My Last Project in Melbourne
I've been freelancing as a colourist for 3 years, prior to that I was working at Digital Pictures in Melbourne.
When I started freelancing I decided it would be worth a shot to invest in my own grading set up. This way I could freelance, in the traditional way, visiting post houses when I was booked but also have the option to work from my own studio for other projects.
This worked out really well. It wasn't a threat to the larger companies because the work I was doing in my place was fairly low budget.
That actually reminds me; I was 'allegedly' accused by one of the managers of a large Melbourne company to be "ruining the industry" by charging such a low fee. It wasn't a low fee actually, it covered my overheads (which were pretty small because it was just me and my machine) and paid my rent. I kind of liked the idea that someone thought I had the power to ruin the industry although if I had that kind of power then I would use it for constructive not destructive purposes. It sounds very noble writing it down like that but it's actually true.
I got side tracked but that tends to happen with me. I was brought up watching Ronnie Corbett on 'The Two Ronnies' so it's not entirely my fault.
Where was I? Oh yeah, my own studio.
So that grew fairly rapidly over the 3 years. I eventually went from a sole trader to becoming a company. 'Raygun Studios' I decided to call it. This of course had nothing to do with my line of work I just really like science fiction. At the beginning of 2014 I moved into a new studio space. In a later post I'll talk about that because I really want to show you some photos and tell you why it was the best colour grading studio in Australia. For me.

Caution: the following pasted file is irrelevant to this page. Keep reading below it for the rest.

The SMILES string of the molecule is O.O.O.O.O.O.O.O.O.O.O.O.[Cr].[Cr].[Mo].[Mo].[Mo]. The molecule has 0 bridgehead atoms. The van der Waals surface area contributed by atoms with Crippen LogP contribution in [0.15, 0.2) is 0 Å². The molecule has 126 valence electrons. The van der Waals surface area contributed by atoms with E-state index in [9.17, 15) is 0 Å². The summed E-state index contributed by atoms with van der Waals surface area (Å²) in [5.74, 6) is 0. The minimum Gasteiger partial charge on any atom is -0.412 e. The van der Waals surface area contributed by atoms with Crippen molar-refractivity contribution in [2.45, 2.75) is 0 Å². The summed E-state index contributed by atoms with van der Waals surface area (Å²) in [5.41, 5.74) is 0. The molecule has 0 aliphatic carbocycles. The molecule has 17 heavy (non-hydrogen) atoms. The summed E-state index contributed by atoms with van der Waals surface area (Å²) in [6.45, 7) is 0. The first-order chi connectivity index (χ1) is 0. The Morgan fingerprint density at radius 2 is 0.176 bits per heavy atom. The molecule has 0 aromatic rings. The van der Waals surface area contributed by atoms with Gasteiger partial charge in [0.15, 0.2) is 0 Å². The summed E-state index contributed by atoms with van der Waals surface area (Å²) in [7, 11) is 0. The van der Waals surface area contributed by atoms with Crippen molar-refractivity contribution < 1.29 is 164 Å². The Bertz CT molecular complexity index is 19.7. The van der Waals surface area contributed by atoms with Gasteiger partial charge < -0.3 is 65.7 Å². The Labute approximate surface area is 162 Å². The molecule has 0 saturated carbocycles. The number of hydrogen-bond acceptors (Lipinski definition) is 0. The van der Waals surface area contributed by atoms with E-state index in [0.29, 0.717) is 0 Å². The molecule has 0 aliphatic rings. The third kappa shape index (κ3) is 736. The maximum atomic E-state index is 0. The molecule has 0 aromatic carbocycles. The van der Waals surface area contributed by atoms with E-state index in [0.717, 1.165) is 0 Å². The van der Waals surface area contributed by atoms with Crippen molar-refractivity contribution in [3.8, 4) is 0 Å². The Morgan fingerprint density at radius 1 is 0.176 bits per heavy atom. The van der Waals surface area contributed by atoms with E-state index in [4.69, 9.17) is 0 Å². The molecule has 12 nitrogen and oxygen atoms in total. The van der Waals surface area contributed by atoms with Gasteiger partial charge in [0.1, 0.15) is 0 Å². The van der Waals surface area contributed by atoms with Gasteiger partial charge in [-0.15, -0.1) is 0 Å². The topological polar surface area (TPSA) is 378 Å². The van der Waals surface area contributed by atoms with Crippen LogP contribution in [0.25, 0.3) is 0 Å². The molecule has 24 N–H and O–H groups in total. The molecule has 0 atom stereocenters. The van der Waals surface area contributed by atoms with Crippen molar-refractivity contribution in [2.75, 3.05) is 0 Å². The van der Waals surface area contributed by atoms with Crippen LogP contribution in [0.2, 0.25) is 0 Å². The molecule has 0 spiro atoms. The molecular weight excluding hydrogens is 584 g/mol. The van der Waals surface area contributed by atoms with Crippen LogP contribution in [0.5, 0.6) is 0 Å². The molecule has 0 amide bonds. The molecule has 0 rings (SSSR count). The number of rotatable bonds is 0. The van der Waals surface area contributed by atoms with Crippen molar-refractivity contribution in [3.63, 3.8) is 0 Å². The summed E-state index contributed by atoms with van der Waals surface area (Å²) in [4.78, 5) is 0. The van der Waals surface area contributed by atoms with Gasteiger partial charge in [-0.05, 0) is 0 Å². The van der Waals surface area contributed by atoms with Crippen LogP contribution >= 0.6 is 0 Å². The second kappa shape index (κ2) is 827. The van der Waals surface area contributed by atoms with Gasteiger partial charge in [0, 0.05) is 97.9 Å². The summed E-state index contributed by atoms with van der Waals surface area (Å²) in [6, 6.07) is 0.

Today I finished grading my last project in at Raygun.
This project was an arts based project for David Rosetzky called Gaps. I've worked on a few projects with David and he is hard work. Now, I'm allowed to say that because HE says he is hard work! I do need to let you know that he's good hard work not bad hard work.
David has a V E R Y specific requirement for his work. Yeah, ok, we all do I guess but David's eye for detail and colour continuity hurts my head. My head feels that way only because he's pushing me to a level of exactness that I don't generally require for commercial work.
I need to quickly clarify that before it's misinterpreted to 'I don't give a damn'
With commercial work you have one very clear enemy - time. The budgets don't exist that allow the luxury to work and rework an image. Now this is where the clarification is very important: There are multiple levels in the finessing of grading and colour matching. These need to be tailored to the budget (unfortunately) Generally, when you are fortunate enough to work with a professional colourist that level of finessing is pretty damn good. We get used to fencing with time, (Foils, Epees and Sabres not timber and colour bond) so you end up with lots of quality for the time that is allowed for. Hopefully.
In the realm of an arts based project the budget is always stupendously tight. I tend to go into those projects well aware that I'm doing it purely for the love of it. As a result, I work and rework the images with David until they sit on a knife edge of colour matching and, in the case of his work, a very naturalistic finish.
I always find that after I've finished a project with David I've had my eyes re-calibrated. I went into a commercial session once straight after working with David and I was making these minute adjustments. They were so small that the director eventually asked "Are you actually changing anything there"?
David's latest project 'Gaps' is playing at ACMI and then at Carriage works in Sydney later in the year.
Tomorrow I'm going to clear all my gear out of Raygun but I'll make sure I get some photos for you beforehand.